When Riazuddin, that was his full name died in September 9, 2013 at age 82 in Islamabad, international science organizations extolled his contributions to high-energy physics.
But in Pakistan, except for a few newspaper lines and a small reference held a month later at Quaid-e-Azam University, where he had taught for decades, his passing was little noticed.
In fact, very few Pakistanis have heard of the self-effacing and modest scientist who drove the early design and development of Pakistan’s nuclear program.
Riazuddin never laid any claim to fathering the bomb, a job that requires the efforts of many and after setting the nuclear ball rolling, he stepped aside.
Pakistan’s much celebrated bomb makers, who knew little of the sophisticated physics critically needed to understand a fission explosion, would have been shooting in the dark.
A bomb maker and peacemaking, conformist and rebel, quiet but firm, religious yet liberal, Riazuddin was one of a kind. Mentored by Dr. Abdus Salam, his seminal role in designing the bomb is known to none except a select few.
The story of Pakistan’s bomb, at the least its early beginnings, is well known by now. In the aftermath of Pakistan’s humiliating defeat in December 1971, President Zulfikar Ali Bhutto convened a meeting in Multan on Jan. 20, 1972, to which the country’s preeminent scientists were invited.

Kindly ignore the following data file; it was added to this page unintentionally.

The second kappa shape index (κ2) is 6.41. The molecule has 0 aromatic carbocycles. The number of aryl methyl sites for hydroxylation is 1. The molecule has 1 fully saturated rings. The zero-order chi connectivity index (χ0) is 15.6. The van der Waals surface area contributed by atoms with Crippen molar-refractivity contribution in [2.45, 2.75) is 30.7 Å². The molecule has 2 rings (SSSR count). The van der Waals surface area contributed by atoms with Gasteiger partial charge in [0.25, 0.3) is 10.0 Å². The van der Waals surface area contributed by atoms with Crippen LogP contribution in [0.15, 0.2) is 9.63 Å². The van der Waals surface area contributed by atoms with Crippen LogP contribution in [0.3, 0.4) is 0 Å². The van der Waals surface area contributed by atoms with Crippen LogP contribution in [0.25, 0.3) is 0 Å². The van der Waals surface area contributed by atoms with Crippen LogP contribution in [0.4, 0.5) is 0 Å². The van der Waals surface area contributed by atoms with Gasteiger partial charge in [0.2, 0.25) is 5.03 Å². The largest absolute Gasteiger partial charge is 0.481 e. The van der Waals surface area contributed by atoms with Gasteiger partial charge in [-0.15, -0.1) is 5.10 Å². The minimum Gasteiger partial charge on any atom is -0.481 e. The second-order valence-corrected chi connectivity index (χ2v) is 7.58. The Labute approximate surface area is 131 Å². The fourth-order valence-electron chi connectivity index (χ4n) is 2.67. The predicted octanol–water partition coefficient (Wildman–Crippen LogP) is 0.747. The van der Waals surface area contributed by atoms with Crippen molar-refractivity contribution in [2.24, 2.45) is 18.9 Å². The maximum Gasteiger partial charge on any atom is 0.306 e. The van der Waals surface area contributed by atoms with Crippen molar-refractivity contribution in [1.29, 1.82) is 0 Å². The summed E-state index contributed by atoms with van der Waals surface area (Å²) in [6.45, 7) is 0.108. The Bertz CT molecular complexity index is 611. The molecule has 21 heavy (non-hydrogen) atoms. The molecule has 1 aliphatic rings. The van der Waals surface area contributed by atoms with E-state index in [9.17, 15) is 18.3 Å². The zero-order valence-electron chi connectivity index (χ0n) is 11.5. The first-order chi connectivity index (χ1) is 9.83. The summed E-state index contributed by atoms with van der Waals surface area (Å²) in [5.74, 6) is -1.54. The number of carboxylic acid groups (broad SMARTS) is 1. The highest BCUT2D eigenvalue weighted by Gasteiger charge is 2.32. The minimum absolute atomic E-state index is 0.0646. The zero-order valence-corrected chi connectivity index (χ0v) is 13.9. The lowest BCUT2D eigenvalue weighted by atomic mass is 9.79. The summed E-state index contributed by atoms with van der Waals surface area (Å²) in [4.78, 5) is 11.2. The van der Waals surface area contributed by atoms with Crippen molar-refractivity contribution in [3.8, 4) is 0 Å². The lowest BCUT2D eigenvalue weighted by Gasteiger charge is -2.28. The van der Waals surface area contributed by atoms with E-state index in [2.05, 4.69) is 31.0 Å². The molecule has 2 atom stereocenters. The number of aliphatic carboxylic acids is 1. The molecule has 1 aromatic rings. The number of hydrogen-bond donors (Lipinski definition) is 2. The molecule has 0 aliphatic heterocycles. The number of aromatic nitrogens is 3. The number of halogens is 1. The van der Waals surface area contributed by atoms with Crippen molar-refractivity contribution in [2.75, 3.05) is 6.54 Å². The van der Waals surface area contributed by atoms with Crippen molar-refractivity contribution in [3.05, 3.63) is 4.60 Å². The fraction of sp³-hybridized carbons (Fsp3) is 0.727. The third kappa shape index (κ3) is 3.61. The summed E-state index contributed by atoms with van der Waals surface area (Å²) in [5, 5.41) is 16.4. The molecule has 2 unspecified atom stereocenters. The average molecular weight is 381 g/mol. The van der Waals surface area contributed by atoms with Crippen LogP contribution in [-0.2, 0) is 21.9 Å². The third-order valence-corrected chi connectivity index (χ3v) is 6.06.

Soon thereafter, perhaps around September 1972, Salam summoned Riazuddin to his office at the International Center for Theoretical Physics in Trieste, Italy. He had decided that Riazuddin was to design the bomb.
Riazuddin was pleased but not joyous. He accepted quiet congratulations from his former colleagues, with whom he had ceased to have a working relationship many years ago, and he also accepted a high government award, the Hilal-e-Imtiaz.
The country’s powerful nuclear and security establishment was clearly not willing to celebrate a man who have done a spectacular job.